Republicans had principles after Watergate. What changed?


Regarding “Editorial: The Healing Will Not Happen. Truth? That’s all we can hope for for the anniversary of January 6 ”(December 6): The first anniversary of January 6 made me think that Watergate may well represent the heyday of our democracy. The country was then mesmerized by the Watergate hearings and by learning of Nixon’s involvement in a cover-up as well as charges of obstruction of justice, abuse of power and defiance of subpoenas. of the committee. No one, including the president, has been judged above the law and his actions have had serious consequences. Republicans and Democrats worked closely to get the truth, not to hide, redirect or deny what had happened. Barry Goldwater, a staunch Conservative, and another senator visited Nixon at the White House tell him he has to resign. It was the principles and the Constitution on party loyalty and power. The system worked as expected. What has changed so much that an attack on Capitol Hill meets with an almost muffled response from one party? Political scientists, historians, sociologists, and even psychologists will most certainly examine how, in 50 years, we have come to a place where conservatives can somehow justify or at least tolerate an attack on our nation’s Capitol.

William Mirsky, Houston

Shame on the GOP leaders and those who support them for their absence on Capitol Hill to commemorate the Jan. 6 uprising, and for their abject failure to acknowledge it for the terrible attack on our democracy that it was. There are no words to express how sad, disappointed and, yes, angry I feel. Don’t tell me you’re acting for the good of the United States or for the common good.

Maris P. Helfrich, Galveston

All of this criticism of politicians’ eagerness to continue lying about the election is pointless. The real culprit is our system of primaries. Most of the people who vote in the primaries come from the extreme wings of both parties. Unfortunately, politicians are forced to pamper them in order to survive. If everyone who votes in the general election voted in the primary, we wouldn’t end up with such extremism.

Imtiaz Munshi, land of sugar

We all saw it on TV a year ago. It was an attack on our Capitol that disrupted what has always been a peaceful transfer of power in our country. The Republicans who downplayed him are just cowards.

Patrick Cooney, Cypress

The media coverage of the January 6 atrocity on its first anniversary was truly a public service. It reminded us of the hypocrisy and betrayal of those who participated, of those who inspired violence and of those who claim that the participants were “all good people” behaving like “normal tourists”. I see no mention of fines to be paid for restoring what they broke, plus the cost of finding them, bringing them to justice, and supporting them during their pitifully short prison terms. They were all accomplices, so they should all be held accountable for the crimes and the expenses. Why should the majority of the citizens of our democracy pay for the folly of a few?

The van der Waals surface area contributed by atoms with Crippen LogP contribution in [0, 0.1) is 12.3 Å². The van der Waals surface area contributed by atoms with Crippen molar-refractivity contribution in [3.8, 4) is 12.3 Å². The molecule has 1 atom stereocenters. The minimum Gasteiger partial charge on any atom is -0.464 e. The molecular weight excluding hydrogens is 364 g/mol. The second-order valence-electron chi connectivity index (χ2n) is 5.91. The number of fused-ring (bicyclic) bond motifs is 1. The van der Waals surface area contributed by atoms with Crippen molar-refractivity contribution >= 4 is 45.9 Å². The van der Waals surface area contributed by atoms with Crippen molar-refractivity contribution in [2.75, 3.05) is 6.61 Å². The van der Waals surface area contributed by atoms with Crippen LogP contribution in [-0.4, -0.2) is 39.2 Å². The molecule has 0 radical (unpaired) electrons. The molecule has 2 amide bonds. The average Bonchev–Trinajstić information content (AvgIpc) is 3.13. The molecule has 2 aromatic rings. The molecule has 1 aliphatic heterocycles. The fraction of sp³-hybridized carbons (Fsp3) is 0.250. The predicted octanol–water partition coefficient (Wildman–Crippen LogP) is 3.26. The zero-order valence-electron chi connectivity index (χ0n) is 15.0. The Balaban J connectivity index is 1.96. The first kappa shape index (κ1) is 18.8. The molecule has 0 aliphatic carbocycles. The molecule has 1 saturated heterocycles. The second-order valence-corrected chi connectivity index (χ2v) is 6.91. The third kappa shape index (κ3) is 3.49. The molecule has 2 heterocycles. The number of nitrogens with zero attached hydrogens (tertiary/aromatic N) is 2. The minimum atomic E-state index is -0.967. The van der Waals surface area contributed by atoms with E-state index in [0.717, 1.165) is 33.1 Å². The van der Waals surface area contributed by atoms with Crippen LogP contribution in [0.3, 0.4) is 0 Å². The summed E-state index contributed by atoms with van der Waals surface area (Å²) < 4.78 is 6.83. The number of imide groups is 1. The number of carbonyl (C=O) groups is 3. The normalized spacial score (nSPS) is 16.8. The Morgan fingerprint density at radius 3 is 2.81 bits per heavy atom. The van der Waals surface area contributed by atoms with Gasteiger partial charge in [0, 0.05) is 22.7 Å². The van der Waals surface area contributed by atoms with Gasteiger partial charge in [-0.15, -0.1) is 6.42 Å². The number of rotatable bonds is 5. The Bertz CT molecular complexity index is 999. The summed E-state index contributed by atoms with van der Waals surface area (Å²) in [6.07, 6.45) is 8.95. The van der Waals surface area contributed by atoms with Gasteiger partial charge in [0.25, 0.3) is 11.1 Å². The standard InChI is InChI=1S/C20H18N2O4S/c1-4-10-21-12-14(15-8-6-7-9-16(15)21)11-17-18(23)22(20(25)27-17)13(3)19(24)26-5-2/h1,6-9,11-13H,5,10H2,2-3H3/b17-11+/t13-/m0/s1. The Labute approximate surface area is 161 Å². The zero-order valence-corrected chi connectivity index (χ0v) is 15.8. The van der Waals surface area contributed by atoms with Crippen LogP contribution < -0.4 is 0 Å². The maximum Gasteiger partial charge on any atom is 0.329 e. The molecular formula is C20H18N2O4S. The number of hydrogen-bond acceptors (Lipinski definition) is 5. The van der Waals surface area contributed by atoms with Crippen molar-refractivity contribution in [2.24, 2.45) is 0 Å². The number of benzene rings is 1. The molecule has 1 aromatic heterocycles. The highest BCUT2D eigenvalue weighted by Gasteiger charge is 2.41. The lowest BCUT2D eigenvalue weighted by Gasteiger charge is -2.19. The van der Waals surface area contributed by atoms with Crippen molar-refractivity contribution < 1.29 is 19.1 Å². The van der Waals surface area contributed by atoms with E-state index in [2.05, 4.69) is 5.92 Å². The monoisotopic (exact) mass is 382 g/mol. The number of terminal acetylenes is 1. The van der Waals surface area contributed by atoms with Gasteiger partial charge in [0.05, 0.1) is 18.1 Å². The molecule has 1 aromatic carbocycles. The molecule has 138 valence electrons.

Page S Williams, Houston

Thinking about your coverage of the January 6 attack yesterday, I remembered that over a century and a half ago another, more terrible insurrection had taken place, the instigators of which also fought. to preserve a particular way of life. Yet neither a strong faith in God, nor a passionate belief in what their politicians told them, gave them the power to preserve racial inequality, white supremacy, or the culture it was based on. My prayer, as we reflect on our most recent uprising, is that we do not forget the lessons of the Civil War, or have to go through such horrors again.

Michael Terlouw, Houston

For some Americans, those who stormed the Capitol are patriots or were all peaceful protesters who casually strolled around the rotunda. For others, it was insurgents who attacked American democracy by trying to overthrow the will of American voters. It is political bias that allows such divergent views of reality. Our views on situations should not vary depending on which end of the political spectrum the issue is at. Any insurrectionist who uses force to storm our Capitol is a vigilante who has committed a crime, regardless of the political party he supports. The survey should not be whitewashed. It is very important that we hold those who planned and executed this event accountable to ensure that it never happens again.

Rick Abegg, Conroe

Good luck (and storeroom)

Regarding “Biden is reviving the appointment of Harris County Sheriff Ed Gonzalez to lead ICE,” For someone who shamelessly trashed ICE and refused uncompromisingly to cooperate with them to arrest, jail and prosecute immigrants entering here illegally, good luck. Your hypocrisy won’t serve you well in your confirmation process, Sheriff.

Mike Gonzales, Houston


Regarding “Opinion: 5 Lessons Houston Startups and Investors Can Learn from the Conviction of Elizabeth Holmes” (January 5): it is astonishing to me that Elizabeth Holmes can be found guilty of defrauding investors about blood analyzers, while corporate executives directly implicated in the massive harm to patients caused by the fraudulent sale of opioids have never been personally convicted of a crime. Does this difference represent “investors versus patients?” “

John T. James, Houston

Walter Ulrich’s teachings on the Elizabeth Holmes affair underscore the sad fact that everyone at some point has been duped to some extent by a charismatic charlatan. While a number of “unicorn” vendors have hinted that they will be the next Steve Jobs, none have embodied both his PT Barnum style and Thomas Edison class substance.

J. Reynolds, Houston


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